National Geographic Channel International Cancels “Nazi War Diggers”

To AAA members: This letter was sent on March 31st, 2014, to the National Geographic Society, National Geographic Channels and National Geographic Channel International to protest a program aired in Europe (with a trailer briefly available on YouTube), by the presidents of six anthropological and archeological associations based in the United States and Europe, including … Continue reading National Geographic Channel International Cancels “Nazi War Diggers”

Dig Wars – Reality TV Show Loots Historical Sites

President Leith Mullings wields her pen once again in request for preservation of historical sites against reality television shows. This year the Travel Channel has a new reality television show “Dig Wars”. President Mullings’ letter gives a detailed overview of the show and suggestions to rethink the show’s direction towards a productive and entertaining piece. … Continue reading Dig Wars – Reality TV Show Loots Historical Sites

New Podcast! Ordinary Anthropologists Doing Extraordinary Things – Matt Piscitelli

Listen to the new podcast in the series Ordinary Anthropologists Doing Extraordinary Things featuring AAA member, Matthew Piscitelli. Matthew has gotten creative with funding his next project. Through my years of work as an archaeologist, I’ve always been amazed whenever I can hold something in my hand that no one has touched in the last … Continue reading New Podcast! Ordinary Anthropologists Doing Extraordinary Things – Matt Piscitelli

The Oxford Bibliographies

Today’s guest blog post is written by AAA member, John L. Jackson, Jr. John is a Richard Perry University Professor of Communication and Anthropology and Associate Dean of Undergraduate Studies for the Annenberg School for Communication at the University of Pennsylvania. Oxford University Press has created a new and ambitious online project, Oxford Bibliographies, which … Continue reading The Oxford Bibliographies

New PhD Program at George Washington University

In contrast to our recent post about schools closing anthropological programs, we are pleased to find the Anthropology department at George Washington University to be flourishing to the point that they need to expand to a PhD program in Anthropology. George Washington’s Anthropology Department was established in 1892. Faculty train students in the fields of … Continue reading New PhD Program at George Washington University

How can archaeologists improve the prospects for a sustainable world?

The following is an extended column by Archeology Division Contributing Editor E Christian Wells. A shorter version appears in the March 2011 AN. Comments are welcome.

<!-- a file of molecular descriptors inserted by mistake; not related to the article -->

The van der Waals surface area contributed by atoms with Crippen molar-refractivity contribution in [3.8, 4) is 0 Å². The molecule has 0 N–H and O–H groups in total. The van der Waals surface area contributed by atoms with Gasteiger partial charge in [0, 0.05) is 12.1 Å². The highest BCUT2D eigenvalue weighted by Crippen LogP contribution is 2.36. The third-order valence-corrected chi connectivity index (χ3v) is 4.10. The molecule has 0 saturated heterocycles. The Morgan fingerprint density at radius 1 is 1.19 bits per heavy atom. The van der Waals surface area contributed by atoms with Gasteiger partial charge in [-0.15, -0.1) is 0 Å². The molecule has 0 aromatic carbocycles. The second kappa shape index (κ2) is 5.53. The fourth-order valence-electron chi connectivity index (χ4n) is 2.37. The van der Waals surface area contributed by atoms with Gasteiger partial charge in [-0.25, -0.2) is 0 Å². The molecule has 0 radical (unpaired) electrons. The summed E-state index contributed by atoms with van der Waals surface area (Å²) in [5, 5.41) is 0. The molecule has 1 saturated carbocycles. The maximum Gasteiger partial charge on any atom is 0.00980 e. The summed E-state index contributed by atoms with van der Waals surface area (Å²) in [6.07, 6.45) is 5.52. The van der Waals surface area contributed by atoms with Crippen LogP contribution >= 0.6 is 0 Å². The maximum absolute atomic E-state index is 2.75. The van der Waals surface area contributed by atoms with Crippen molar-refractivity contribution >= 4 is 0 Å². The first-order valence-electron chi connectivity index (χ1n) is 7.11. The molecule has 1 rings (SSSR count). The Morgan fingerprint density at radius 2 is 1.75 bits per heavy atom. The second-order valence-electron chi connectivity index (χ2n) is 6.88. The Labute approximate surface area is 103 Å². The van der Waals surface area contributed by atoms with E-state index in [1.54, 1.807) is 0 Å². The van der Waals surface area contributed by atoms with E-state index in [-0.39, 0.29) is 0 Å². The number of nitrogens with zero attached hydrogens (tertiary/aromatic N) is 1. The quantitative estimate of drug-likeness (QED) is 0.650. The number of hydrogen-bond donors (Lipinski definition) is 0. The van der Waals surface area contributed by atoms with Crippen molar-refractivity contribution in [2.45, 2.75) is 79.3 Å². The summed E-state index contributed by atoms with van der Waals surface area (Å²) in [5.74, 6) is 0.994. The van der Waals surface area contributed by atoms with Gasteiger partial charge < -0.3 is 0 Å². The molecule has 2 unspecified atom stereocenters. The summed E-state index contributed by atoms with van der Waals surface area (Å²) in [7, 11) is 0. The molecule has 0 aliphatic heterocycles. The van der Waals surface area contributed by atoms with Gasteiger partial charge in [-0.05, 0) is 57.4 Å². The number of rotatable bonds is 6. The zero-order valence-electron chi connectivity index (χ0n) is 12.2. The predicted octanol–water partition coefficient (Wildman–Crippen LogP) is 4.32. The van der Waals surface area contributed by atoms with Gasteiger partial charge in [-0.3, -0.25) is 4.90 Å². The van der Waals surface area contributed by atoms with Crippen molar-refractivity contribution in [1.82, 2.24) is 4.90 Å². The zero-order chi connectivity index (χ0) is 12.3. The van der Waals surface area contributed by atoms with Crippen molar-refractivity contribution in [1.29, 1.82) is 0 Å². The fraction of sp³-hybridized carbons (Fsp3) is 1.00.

In this editorial, I invite readers to contribute articles to the AD column throughout 2011 that address archaeology’s role in making the world a more sustainable place and helping us understand what is and what is not sustainable.

The question posed in the title of this essay is one considered by Jerry Sabloff in his highly popular book, Archaeology Matters (Left Coast Press, 2008), which outlines some of the ways in which archaeologists are addressing contemporary global problems with historical data from pre-modern civilizations. A similar issue was raised in a recent (2010) issue of The SAA Archaeological Record (10[4]) by Mike Smith, who asks “Just how useful is archaeology for scientists and scholars in other disciplines?” Sabloff and Smith are not alone in their interrogations. Archaeologists are increasingly exploring how their research can be action oriented and integrated into other knowledge seeking enterprises.

My impression from examining some of these contributions over the past few years is that many such efforts can be characterized as various forms of outcome-driven sustainability science, in which the goal is to better understand changes—both adaptive and resilient—in the human trajectory. For archaeologists, this means applying the insights that we uncover from our shared past to engage the large questions of the human condition. And, importantly, this also means finding new and effective ways of communicating how our research is relevant to these global grand challenges.

Continue reading “How can archaeologists improve the prospects for a sustainable world?”